I found this one at Conns for $1000 as well

PN50C590

Also found this one at best buy for $1800 - though a little out of the price range

PN50C7000YF

Probably going to pick up the one from Conns.

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Love the Sammy. I can't believe the series 5 TVs are so cheap now. I bought mine 3 years ago for $2700. Worth every penny.

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*haven't looked since I bought mine

At that time, the Pio Elite was always rated the highest followed by the Panny's. Samsung followed, but by a ways. I am sure today with no Pio and the advent of improvements this has changed, but don't let the name Panasonic scare you. They may not do much for other electronics in the US, but in Japan it is a completely different story. Plus what is good is good. Either I am sure are more than fine. A reputable dealer never hurts, which is why I love Costco. Free doubling of warranty ftw.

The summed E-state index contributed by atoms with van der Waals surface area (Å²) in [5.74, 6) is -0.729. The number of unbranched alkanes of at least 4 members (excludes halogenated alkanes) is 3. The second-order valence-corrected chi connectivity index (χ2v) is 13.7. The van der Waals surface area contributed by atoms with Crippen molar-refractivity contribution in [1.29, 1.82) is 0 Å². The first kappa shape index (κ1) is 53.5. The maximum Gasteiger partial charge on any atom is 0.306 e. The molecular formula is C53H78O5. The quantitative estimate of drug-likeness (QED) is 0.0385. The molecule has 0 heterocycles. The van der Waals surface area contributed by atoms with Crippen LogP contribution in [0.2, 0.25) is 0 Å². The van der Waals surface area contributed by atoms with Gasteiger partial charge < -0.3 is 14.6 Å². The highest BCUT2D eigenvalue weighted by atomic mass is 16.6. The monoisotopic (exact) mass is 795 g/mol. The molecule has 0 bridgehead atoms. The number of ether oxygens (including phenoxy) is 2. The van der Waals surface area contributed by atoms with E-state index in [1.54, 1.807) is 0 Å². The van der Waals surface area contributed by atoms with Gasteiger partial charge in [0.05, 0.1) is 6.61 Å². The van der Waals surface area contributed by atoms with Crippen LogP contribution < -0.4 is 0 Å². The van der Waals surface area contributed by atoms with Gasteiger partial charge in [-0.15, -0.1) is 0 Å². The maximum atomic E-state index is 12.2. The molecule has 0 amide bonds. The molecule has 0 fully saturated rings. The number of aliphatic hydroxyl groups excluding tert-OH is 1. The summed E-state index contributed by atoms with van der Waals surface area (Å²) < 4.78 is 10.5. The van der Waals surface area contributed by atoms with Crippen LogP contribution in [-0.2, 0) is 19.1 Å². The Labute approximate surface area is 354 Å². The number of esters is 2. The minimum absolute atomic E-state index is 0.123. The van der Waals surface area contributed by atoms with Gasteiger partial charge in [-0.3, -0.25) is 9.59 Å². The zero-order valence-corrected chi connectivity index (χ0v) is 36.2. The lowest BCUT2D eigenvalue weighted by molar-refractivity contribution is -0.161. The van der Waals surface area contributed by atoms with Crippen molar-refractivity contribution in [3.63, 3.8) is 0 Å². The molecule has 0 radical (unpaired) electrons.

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Panasonic does make a really nice plasma. When I went looking a few years back, I spoke with a friend of mine who fixes TVs for a living. He said that the Pio Kuros were the best, of course, followed by the Panny Viera and the Sammy Series 5 or better. TBH at the time I was saving my cash for a Kuro, but I was at about $3500 out of the $5K I needed (I only buy toys with cash, I never use credit for things that are not an emergency) when the Pio Elite RPTV I had dumped the convergence module and popped a bunch of capacitors. I had a rainbow at the bottom of the screen.

So with his recommendations in mind I went and looked at the Sammy and Panny. They were sitting next to each other in the store. IMO the Samsung had much better saturation, and deeper blacks. I liked it better right away. So I asked the wife which she liked better, and she agreed the Samsung was a much better picture. The Samsung was maybe $75 more then the Panasonic, so I went with the Samsung, and the 5 year warranty.